Pacific Leaders Call On Villages Of Supporters To Prevent Rising Infant Deaths

Published: Fri 3 Dec 2021 06:44 AM
A growing cross-section of community organisations and researchers are calling on Pacific peoples to rally around parents of newborns ahead of Safe Sleep Day on Friday 3 December.
My Baby’s Village is an initiative led by the Pacific Infant Care Collective that aims to ensure Pacific parents of newborns have all the support they need to keep their baby safe.
SUDI (Sudden Unexplained Death in Infancy) describes when a baby dies from an unexplained cause or by accidental and preventable circumstances.
The call for more support follows a spike in unexplained deaths among infants in 2020 across Tamaki Makaurau, Auckland. Provisional data shows approximately half of the region’s 20 possible SUDI deaths were Pacific tamariki.
New Zealand Police National Partnerships Manager for Pacific Peoples Superintendent Fata Willi Fanene says it was clear that action needed to be taken.
“The call for more support follows stubbornly high rates of Pacific infant SUDI across Tamaki Makaurau, Auckland over the last decade.”
“Pacific people make up almost 15 percent of Tamaki Makarau’s population yet Pacific babies make up 40 to 50 percent of SUDI deaths in Auckland each year, with most in deprived areas.”
Fanene says in Pacific culture, children are a gift from God.
“We have a responsibility to do all we can to ensure their safety at all times. That includes when they’re sleeping.”
Moana Research Chief Executive Officer Jacinta Fa’alili-Fidow says the situation is preventable.
“Traditionally, the focus has been on providing safe sleep devices but this wasn’t enough. We’ve found, when you look at the causes of death, two thirds of those families had a sleep device in their home.
“It shows that just handing over a safe sleep device isn’t going to prevent all SUDI deaths. There are lots of different causes and there has to be some changes in our systems as well.”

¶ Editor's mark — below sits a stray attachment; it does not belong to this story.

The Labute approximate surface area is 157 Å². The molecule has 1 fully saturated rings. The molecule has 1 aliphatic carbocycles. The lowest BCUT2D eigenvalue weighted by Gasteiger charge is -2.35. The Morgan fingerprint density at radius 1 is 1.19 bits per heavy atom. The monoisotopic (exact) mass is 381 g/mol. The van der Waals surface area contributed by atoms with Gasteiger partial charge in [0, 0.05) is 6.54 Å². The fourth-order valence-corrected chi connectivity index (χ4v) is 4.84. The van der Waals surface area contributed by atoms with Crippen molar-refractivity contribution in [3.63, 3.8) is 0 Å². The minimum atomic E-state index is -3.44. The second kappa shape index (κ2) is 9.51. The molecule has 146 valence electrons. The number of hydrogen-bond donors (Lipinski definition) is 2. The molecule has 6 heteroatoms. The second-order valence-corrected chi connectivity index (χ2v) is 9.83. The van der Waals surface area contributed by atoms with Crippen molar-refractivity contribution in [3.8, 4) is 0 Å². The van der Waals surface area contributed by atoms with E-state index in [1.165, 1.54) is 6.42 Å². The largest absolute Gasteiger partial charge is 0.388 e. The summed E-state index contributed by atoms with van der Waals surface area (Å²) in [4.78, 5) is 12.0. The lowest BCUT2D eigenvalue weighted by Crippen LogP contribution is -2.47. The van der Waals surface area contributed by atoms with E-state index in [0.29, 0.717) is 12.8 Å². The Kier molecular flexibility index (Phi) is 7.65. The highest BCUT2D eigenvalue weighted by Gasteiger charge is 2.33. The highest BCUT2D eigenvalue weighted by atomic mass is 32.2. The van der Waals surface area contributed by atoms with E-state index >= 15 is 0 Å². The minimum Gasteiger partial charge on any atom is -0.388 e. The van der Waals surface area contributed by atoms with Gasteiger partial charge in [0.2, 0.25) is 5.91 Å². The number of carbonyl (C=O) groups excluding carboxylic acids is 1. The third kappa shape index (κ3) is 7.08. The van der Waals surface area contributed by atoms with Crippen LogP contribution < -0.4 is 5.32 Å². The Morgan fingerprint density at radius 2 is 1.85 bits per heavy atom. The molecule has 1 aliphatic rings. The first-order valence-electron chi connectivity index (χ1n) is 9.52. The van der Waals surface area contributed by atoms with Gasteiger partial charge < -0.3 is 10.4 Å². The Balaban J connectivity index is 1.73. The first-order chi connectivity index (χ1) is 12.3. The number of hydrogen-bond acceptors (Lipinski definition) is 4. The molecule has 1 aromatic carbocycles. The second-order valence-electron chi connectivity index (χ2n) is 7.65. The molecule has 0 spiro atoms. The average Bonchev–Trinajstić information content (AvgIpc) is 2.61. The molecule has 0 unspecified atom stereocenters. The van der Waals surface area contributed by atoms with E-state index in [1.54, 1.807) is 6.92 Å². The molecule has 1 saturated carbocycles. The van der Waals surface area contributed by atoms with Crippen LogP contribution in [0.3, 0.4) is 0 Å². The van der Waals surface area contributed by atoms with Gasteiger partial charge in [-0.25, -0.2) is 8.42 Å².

Fa’alili-Fidow says the initiative is not in lieu of existing messages on SUDI prevention.
“We really want this to be as collective as possible. There are many great activities out there and providers are doing a wonderful job delivering the activities they’re being tasked to deliver.
KidzFirst Consultant Paediatrician Dr Teuila Percival has long recognised the preventable nature of infant outcomes including SUDI and continues to advocate for more meaningful approaches.
“We recognise the importance of a holistic, family-centred approach that combines the physical, environmental, economic and wellbeing needs of babies and young children.”
It’s also a challenge to community organisations to make sure their messages are tailored to their families, says Percival.
“It’s really tough to reach out as a mother and we don’t make it easy for a lot of mothers. They don’t have as much time to focus on their babies as they used to so this is a call to families and networks to identify families who do need support and help.”
Ministry of Social Development (MSD) General Manager Pacific and Community Capability Serena Curtis is hopeful that being involved at the beginning of a family’s journey will improve outcomes for fanau.
“It is imperative parents have the full support they need on their parent journey pre and post birth,” says Curtis.
“Every child is precious and we need to urgently rally together as a village to be advocates and champions of parents with newborns.
“We need to fully understand all the factors that may have contributed to these unexplained and preventable deaths, so agencies like us can play our part to ensure parents get the timely help they need.”
Fanene agrees: “Solutions are with the community. As government organisations it’s our role to provide support for our communities to realise those solutions.”
Learn more at
Participating partners of the Pacific Infant Care Collective
My Baby’s Village Campaign Stories
My Baby’s Village Campaign Resources
Follow My Baby’s Village on Facebook and Instagram

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